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Department
Psychology
Course
PSYC85H3
Professor
G Cupchik
Semester
Fall

Description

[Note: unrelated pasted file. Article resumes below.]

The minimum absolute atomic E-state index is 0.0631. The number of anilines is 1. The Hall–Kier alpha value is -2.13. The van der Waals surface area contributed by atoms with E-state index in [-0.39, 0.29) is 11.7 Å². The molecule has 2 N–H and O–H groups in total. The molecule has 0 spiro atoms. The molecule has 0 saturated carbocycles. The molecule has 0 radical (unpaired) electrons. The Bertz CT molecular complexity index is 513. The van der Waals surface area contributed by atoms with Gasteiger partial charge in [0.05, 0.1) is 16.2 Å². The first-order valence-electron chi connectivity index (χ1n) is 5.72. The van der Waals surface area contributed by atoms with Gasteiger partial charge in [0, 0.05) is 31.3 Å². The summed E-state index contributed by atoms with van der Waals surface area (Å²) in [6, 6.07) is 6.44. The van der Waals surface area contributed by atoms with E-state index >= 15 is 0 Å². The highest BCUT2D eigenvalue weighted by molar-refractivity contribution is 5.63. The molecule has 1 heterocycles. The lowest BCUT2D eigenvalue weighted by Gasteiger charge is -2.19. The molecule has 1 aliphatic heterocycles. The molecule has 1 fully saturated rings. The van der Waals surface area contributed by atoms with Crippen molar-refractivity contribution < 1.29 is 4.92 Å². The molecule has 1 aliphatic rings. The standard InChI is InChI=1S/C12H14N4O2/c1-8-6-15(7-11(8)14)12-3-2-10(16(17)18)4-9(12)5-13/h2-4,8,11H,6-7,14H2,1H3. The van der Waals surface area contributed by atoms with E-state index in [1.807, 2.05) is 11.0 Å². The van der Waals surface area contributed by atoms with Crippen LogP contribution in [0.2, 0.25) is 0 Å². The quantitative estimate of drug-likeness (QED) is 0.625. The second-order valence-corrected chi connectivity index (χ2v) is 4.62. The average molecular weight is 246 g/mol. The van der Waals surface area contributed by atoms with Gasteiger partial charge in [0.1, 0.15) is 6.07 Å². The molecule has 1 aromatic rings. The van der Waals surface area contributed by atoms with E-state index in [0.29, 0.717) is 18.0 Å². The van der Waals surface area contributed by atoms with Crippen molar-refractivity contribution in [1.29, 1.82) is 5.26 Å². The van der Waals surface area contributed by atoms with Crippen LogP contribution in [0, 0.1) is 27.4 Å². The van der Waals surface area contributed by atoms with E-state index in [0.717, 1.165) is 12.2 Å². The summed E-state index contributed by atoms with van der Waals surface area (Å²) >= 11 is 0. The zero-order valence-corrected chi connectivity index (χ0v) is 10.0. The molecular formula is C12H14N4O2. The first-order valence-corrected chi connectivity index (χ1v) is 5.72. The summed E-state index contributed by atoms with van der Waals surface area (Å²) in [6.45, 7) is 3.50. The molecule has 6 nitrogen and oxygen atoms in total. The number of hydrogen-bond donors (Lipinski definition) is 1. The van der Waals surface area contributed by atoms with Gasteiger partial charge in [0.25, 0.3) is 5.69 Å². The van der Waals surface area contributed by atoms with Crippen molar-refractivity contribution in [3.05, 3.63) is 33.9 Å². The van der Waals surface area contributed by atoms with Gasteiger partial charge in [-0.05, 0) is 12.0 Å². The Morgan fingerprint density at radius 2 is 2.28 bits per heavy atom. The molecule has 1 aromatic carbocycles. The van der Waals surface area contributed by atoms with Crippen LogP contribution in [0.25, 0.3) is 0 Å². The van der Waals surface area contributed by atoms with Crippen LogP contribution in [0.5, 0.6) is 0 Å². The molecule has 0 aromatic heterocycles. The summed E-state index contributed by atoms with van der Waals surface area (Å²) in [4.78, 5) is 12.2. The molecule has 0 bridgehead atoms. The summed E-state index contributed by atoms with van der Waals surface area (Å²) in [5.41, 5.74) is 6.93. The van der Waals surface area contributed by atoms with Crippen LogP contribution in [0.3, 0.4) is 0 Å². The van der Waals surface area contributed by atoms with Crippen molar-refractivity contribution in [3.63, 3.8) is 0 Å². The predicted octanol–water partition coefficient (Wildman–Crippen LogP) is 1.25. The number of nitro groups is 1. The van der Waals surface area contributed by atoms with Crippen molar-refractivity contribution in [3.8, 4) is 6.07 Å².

Psyc85h3- Chapter 9: Behaviourism Introduction:  Behaviorism is one of the most dominant approaches to psychology.- in the states  Behaviorists: john b. Watson and b.f. skinner both argued that behaviour should be explained without recourse to either introspection of physiology  But Ivan Pavlov and Karl Lashley believed that physiology and psychology we complementary  Although behaviorists differed from one another in many ways, what they all had in common is just that their name suggests; they regarded behavior as the only proper subject for psychology and rejected subjective experience  Animal behavior is something that the psychologist can only observe and comparative psychology implicitly promoted the objective observation of behaviour Ivan Pavlov:  Was awarded a nobel prize in 1904 for his work on the physiology of the digestive system. Became famous for his so called conditioned reflexes  Like thorndike, conducted research on animals  The doctrine of conditioned reflexes was one of the foundations of materialism in biology  Materialism is the doctrine that physical events constitute the only reality  Pavlov was never one to fully believe in the simple minded materialism Conditioned reflexes:  Pavlov thought of himself as a physiologist not a psychologist  Mental life should be understood entirely in physiological terms and that the reflex was the appropriate unit of explanation  Pavlov made distinctions b/w unconditioned reflexes and conditioned reflexes  A reflex is unconditioned if the same response always occurs in the presence f the same stimulus. Food is an unconditioned stimulus and salivation is an unconditioned response to the food. Thus conditioned means that the connection is unconditional.  The reflex of defense is the animals spontaneous reaction to anything that threatens it; the reflex of freedom occurs when the animal is confined and attempts to escape; the reflex of purpose is observed when the animal attempts to attain something of value to it.  Conditioned reflexes are conditional in the sense that they occur only under certain conditions.  3 important facts about conditioning o A conditioned response is usually smaller in magnitude than an unconditioned one o If a conditioned reflex have been formed and then the conditioned stimulus is repeatedly presented by itself, in the absence of the unconditioned stimulus, then the conditioned response will eventually cease.- this is called extinction o Suppose that a conditioned response have been extinguished and the animal has been returned to its home cage. If the animal is then brought back to the experimental situation after rest, the previously extinguished conditioned response may return.- this is called spontaneous recovery  Pavlov’s experiments rested in the way that his findings could apparently be generalized from the laboratory to situations outside the laboratory.  Unconditioned reflexes are not by themselves sufficient to ensure the survival of the organism  There are signals that guide the animal to an unconditioned stimulus, as long as they are reliable the animal continues to respond to them.  However the environment is always changing and that is why adaptability is crucial to the survival of the animal.  Spontaneous recovery provides the organism with the opportunity to check out a signal that may have become reliable again  Pavlov uses the analogy of a central telephone switchboard to explain the conditioning process Speech  Higher order conditioning occurs when a second conditioned stimulus is paired with a conditioned stimulus that has already been established  The primary signaling system consists largely of sensory stimuli, such as the tone  Secondary signaling system plays a crucial role, because it consists largely of words, words as signals Temperaments and Psychopathology  Pavlov believed that the fundamental cortical processes were excitation and inhibition  Excitatory group, which is easily conditioned  Inhibitory group, which is difficult to condition  Pavlov drew is work from Hippocrates and his work on the four temperaments; choleric, sanguine, phlegmatic and melancholic  Choleric being extremely excitatory and melancholic to the extremely with sanguine and phlegmatic in between.  The excitatory and inhibitory imbalance of the extreme temperaments is associated with pathology, in contrast to the relative equilibrium of the middle temperaments.  Choleric is passionate and easily and quickly irritated  Melancholic believes in nothing, hopes for nothing, in everything he sees only the dark side  The sanguine and phlegmatic types stand in the golden middle, well equilibrated and therefore healthy and stable. Vivisection and Anti Vivisection  Vivisection is for the dissection of animals and anti-vivisection is against the dissection of animals  Pavlov thought that these sacrifices were needed to be made because there was no other way to figure out how the nervous system worked. Vladimir M. Bekhterev  Attempted to explain all behaviour from the individual to the social in terms of the reflex concept  Regarded the individual as a system of energy transformation and exchange, in much the same way as did Freud.  Although is method was more objective than Freud’s.  Bekhterev believed that the basic laws of physical science could be applied to explain behaviour at all levels, from the individual to the social  Although bekhterev was no famous for his ambitious work he is considered to be the first responsible for the interest in conditioning shown in the early 20 century psychologists  Developed a technique called associated motor reflex in both dogs and humans, the technique involved applying electrical shock to for ex. A person’s finger and resting it on a metal surface, the response was withdrawal of the finger upon being shocked. This response could come to be elicited by a signal that preceded the shock and it was called association reflex .  His wrok was used in j.b watson’s work Box 9.1:  Animal welfare is consistent with the judeo-christian tradition which was always maintained that although people are of greater value than animals people have a responsibility to promote the welfare of animals.  However it is ethical to use animals in research if it will help people in the long run  Animal rights activists adopted a different view point, in which human lives are not superior to animal lives J.B. Watson  Ideas of Jacques loeb was very influential to Watson work  For loeb, functional relations in psychology describe the dependence of behaviour on particular stimulus conditions o Tropisms: